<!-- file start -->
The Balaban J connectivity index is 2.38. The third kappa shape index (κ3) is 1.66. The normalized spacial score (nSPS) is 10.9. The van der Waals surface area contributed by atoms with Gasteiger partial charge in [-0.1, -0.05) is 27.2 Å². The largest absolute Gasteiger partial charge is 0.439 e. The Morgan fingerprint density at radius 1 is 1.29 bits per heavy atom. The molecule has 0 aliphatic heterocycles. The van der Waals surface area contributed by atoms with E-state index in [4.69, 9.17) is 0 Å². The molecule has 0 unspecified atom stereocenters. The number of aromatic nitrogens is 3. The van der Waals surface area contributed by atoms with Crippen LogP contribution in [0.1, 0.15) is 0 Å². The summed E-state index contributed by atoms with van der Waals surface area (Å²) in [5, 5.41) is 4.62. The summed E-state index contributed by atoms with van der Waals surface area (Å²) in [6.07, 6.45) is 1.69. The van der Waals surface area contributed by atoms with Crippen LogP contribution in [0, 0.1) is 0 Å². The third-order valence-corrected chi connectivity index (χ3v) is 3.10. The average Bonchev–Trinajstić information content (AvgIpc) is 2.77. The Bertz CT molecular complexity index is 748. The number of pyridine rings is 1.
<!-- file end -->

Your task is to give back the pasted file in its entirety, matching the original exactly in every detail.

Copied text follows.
The Balaban J connectivity index is 2.38. The third kappa shape index (κ3) is 1.66. The normalized spacial score (nSPS) is 10.9. The van der Waals surface area contributed by atoms with Gasteiger partial charge in [-0.1, -0.05) is 27.2 Å². The largest absolute Gasteiger partial charge is 0.439 e. The Morgan fingerprint density at radius 1 is 1.29 bits per heavy atom. The molecule has 0 aliphatic heterocycles. The van der Waals surface area contributed by atoms with E-state index in [4.69, 9.17) is 0 Å². The molecule has 0 unspecified atom stereocenters. The number of aromatic nitrogens is 3. The van der Waals surface area contributed by atoms with Crippen LogP contribution in [0.1, 0.15) is 0 Å². The summed E-state index contributed by atoms with van der Waals surface area (Å²) in [5, 5.41) is 4.62. The summed E-state index contributed by atoms with van der Waals surface area (Å²) in [6.07, 6.45) is 1.69. The van der Waals surface area contributed by atoms with Crippen LogP contribution in [0, 0.1) is 0 Å². The third-order valence-corrected chi connectivity index (χ3v) is 3.10. The average Bonchev–Trinajstić information content (AvgIpc) is 2.77. The Bertz CT molecular complexity index is 748. The number of pyridine rings is 1.